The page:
Staving Off Patent Trolls: Four Initial Steps to Protect Your Company
Patent trolls1 have been the scourge of technology-based industries for years. It can cost just as much to defend a case against a patent troll as against a competitor, but the defendant in a patent troll case has little or no opportunity to use competitive pressure or counterclaims to defend itself and create exposure for the plaintiff, as you might do in a case against a competitor. Until recently, retailers, hotels, restaurants and other primarily brick and mortar businesses have avoided the cost and frustration of patent troll litigation. But that is changing.
One of the most egregious examples of a patent troll attacking brick and mortar businesses is Innovatio IP Ventures, LLC (“Innovatio”).2 In February 2011, Innovatio incorporated in Delaware, with a business address at a Southern California home, and two weeks later acquired a family of thirty patents allegedly covering all wireless Internet (“WiFi”) technology from Broadcom. In March, Innovatio filed suit in the Northern District of Illinois (Chicago) accusing 10 defendants in three broad business segments – restaurants (Au Bon Pain, Caribou Coffee, Corner Bakery, Cosi and Panera Bread), grocery stores (Meijer and Dominick’s Supermarkets) and hotels (Accor North America, Kimpton Hotel & Restaurants, and La Quinta) – of patent infringement based upon wireless Internet service that each allegedly provides in its establishments. Innovatio seeks a license based upon the number of locations in which an entity offers WiFi, either for customers or for its internal business uses. For many retailers with locations across the country or even a region, the per location fee can quickly jump into the high seven figures.
Unfortunately, Innovatio is not just accusing the 10 defendants in the Chicago case. They have also sent a wave of letters to other retailers, and more are expected. There is anger at the injustice of the suit and amazement that the defendants are being sued instead of the real alleged infringer, i.e., the company that made the wireless router that creates the WiFi networks. And it is a good point: Innovatio should be accusing the wireless router manufacturers. Unfortunately, however, Innovatio is free to accuse, and sue, anyone who makes, uses or sells the accused technology. That means that Innovatio can go after the retailer that has WiFi in its stores, leaving each retailer to fight a patent litigation involving WiFi technology about which it likely has no deep understanding.
A retailer that receives a cease and desist letter from Innovatio is often facing the unfamiliar territory of its first patent litigation, and must quickly decide whether and how to fight the case, or to pay Innovatio a significant license fee. The key question for the retailer is how to minimize its risk while maximizing its ability to successfully end the case. Here are four straightforward steps every retailer can take to protect its interests after being accused of infringement.
1. Retain Knowledgeable Counsel
It is key to have patent litigation counsel advising you from the beginning. In cases such as this one, when all defendants have products that are largely identical, it makes sense to join together with other co-defendants and accused entities to share counsel. A joint representation removes barriers to information exchange between the accused parties and it allows the parties to split shared costs. Additionally, because the products all operate using the same wireless protocol, there is a diminished risk of conflicts arising between each parties accused product or system. Cost savings are critical, because in patent troll cases fees and costs are an even larger consideration than they are in a more standard case against a competitor involving core technologies or core business issues.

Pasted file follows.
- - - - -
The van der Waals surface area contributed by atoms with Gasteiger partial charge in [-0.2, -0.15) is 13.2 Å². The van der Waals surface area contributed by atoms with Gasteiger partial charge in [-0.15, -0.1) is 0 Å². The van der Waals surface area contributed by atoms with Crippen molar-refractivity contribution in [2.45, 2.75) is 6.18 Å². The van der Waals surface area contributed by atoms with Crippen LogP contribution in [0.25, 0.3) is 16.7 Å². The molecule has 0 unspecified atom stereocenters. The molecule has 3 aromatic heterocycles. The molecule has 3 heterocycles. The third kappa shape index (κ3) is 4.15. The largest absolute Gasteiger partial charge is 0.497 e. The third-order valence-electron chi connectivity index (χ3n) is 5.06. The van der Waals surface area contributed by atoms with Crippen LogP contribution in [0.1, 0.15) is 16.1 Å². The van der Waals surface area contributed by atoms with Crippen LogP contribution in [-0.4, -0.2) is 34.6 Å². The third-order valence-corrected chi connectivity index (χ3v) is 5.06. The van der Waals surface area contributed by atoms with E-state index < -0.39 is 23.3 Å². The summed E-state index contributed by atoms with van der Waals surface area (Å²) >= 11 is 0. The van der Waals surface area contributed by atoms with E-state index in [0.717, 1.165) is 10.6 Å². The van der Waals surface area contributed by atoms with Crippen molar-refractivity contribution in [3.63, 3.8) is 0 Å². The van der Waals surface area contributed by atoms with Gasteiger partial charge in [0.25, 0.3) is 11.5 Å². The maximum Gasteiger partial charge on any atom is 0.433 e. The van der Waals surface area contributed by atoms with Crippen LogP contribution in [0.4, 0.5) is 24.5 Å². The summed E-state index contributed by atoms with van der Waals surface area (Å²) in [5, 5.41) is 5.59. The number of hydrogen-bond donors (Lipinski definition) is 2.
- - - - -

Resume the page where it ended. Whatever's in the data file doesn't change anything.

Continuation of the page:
2. Gather Facts
The old saying is true – knowledge is power. Institute litigation holds and begin gathering documents and information regarding your WiFi systems. Critical questions to answer include: (1) did you hire a service provider or purchase wireless routers and self-install them; (2) which of your locations have wireless service, how good is the wireless coverage and how long has each location had coverage; (3) do your WiFi-related agreements provide for indemnification; and (4) what information do you have regarding your particular WiFi hardware.
3. Seek Indemnification
Your service and hardware providers are the entities with the most knowledge about the WiFi devices and services you may offer. Ask them to defend the case for you. Once you have identified your service and hardware providers, tender your defense to them.
4. Begin a Conversation
In cases like these, your business competitors often become your legal allies. Work with counsel to protect your attorney-client privilege and work product while reaching out to others in your industry that face the same threats or suits. Together you can identify defenses and formulate strategies.
1 Patent trolls or non-practicing entities secure patents and enforce them across an industry, without any intent to manufacture or market the patented invention. Patent trolls often offer "discount" licenses for those that settle without getting sued or going to trial – although in this case, the "discount" may leave many retailers with a significant license fee.